Persistence is a big part of success. Whether you're looking for a new job or trying to change careers, it's easy to find negative advice. The Internet is filled with experts who can give countless (bad) reasons why you will fail. However, if you're doing the right thing and you believe in yourself, success is almost always possible (See The Dip by Seth Godin).
Thomas Jefferson captured this idea in these words: "When you reach the end of your rope, tie a knot in it and hang on."
“High expectations are everything.”
My most successful clients have been those who believe in themselves. These people are always looking to take the next step in their career. They are not afraid of failing. They don’t let unfair criticism from a boss or co-worker doubt their ability. The first step to being successful is believing in yourself.
Bloomberg recently surveyed economists regarding career advice for new college graduates. I highly recommend that you read this article if you’re a new graduate or someone who cares about one. Every point is well made. I want to focus on two of them.
Be willing and able to relocate: The economy is better than it was in 2009, but it’s still not great. To have the wide range of opportunities and the best chance for an optimal salary, be open to moving. Study the industry you want to work in and identify where it is strongest. I’d recommend looking at 3-5 cities. Find ones you would want to live in where there are opportunities in your field.
“Don’t be a lifer”: Loyalty is a virtue. However, it can kill a career. Staying with the same company for 10 or 20 years sounds like a good thing, but it often limits your earning potential and chances for advancement. As the article demonstrates in a graph, loyalty makes sense for people between the ages of 45-70. It is easier to change jobs and industries early in one’s career. Explore the options that work for you and be open to relocating for new career opportunities.
If you learn to manage your career early rather than just looking for a job, you will earn more money and have more control over your destiny. Again, this article in Bloomberg is a good starting point
I’ve often cautioned readers about one size fits all rules. Too much career advice is based on the words always and never. Here’s another example: Stay at a job at least a year before leaving. In most cases, it’s good to do this. However, there are circumstances when we should leave a job as soon as possible.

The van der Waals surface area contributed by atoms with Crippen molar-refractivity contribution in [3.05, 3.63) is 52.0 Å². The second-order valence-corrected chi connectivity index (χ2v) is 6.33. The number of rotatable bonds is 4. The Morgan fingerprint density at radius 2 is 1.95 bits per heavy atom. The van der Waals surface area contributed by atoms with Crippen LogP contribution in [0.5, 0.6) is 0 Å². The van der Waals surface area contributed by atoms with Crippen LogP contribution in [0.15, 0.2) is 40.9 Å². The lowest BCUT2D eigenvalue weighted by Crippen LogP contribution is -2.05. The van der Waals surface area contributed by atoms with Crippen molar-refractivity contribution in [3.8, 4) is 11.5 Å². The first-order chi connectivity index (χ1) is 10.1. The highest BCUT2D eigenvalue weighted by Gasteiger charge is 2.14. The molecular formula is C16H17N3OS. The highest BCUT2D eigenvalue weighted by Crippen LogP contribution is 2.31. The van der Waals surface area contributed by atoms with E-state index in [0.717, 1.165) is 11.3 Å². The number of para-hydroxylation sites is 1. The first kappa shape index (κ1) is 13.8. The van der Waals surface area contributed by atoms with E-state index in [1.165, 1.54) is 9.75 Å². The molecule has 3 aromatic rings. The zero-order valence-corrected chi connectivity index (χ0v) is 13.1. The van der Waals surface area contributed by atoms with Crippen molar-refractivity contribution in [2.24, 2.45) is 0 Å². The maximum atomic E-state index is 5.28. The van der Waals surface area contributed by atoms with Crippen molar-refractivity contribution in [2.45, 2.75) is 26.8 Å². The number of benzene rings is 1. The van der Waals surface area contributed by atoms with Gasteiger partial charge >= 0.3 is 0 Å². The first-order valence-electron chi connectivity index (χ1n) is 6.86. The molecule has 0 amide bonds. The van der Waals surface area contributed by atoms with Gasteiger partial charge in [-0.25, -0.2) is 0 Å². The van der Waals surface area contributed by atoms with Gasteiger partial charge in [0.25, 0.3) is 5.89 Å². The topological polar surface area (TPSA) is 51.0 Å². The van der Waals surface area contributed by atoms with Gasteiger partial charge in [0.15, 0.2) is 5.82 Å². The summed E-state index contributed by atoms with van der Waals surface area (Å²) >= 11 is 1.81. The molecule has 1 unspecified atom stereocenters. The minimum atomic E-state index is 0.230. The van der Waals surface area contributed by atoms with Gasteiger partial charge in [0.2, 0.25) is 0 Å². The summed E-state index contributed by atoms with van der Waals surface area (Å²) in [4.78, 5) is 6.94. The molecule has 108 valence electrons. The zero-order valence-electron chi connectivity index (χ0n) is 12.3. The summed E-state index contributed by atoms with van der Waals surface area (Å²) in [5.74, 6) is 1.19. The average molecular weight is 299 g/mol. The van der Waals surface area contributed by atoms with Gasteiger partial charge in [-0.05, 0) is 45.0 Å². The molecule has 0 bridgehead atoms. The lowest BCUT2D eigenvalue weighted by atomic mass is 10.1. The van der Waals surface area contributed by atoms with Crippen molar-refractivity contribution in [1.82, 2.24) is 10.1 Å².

Mark (not his real name) is a client who received an offer to work for a company everyone would recognize. During his interview, Mark felt uneasy about the person who would be his supervisor. He talked to his family about not taking the job. They told him that he had to take it because working at this company would look good on his resume.
Mark called me after working at his new job for only four months. In that time, his two co-workers had quit because they could not take the boss’s constant belittling and bullying. Both employees went to HR, but nothing was done to change the way they were treated. Mark was worried about how it would look if he left a job before completing at least a year. I told him that it would be a concern for some employers, but he had to weigh that concern against how he was being treated.
Why should anyone stay in such job? Mark’s challenge will be to explain why he is leaving so soon. We talked about how he can do that in a way that doesn’t bring up his boss or his problem with the job. We also discussed how he can present what he has accomplished in his short tenure. A good employer will look beyond how long Mark stayed at this job to see what he has accomplished at other jobs and in school. The worst thing Mark could do is stay in a job where he is exposed to unprofessional treatment. My advice: Why wait eight months? Start looking now.
This weekend I had the pleasure of seeing 42, the new film about Jackie Robinson. I love baseball and have read much about Robinson, the first African American to play in the major leagues. The film also had some interesting things to say about work and career.
1. Listen to the boss
To be successful, Robinson had to follow Branch Rickey’s strategy of not fighting back. In turn, Rickey had to understand Robinson’s situation and keep him motivated in standing against racist taunts and physical abuse. The films also shows two other great examples of bosses in control. Rickey tells Robinson’s first manager to treat his new player as he would white players. He then warns the manager that he will be fired if he doesn’t do so. Later in the film, Phillies manager Ben Chapman rained vulgar slurs at Robinson. His team’s executive orders the racist Chapman to pose for a picture with Robinson. Wanting to keep his job, the bigoted manager posed with Jackie Robinson. Moral of the story: want to keep the job? Listen to the boss – or find a new job with a better boss.
2. Be willing to take risks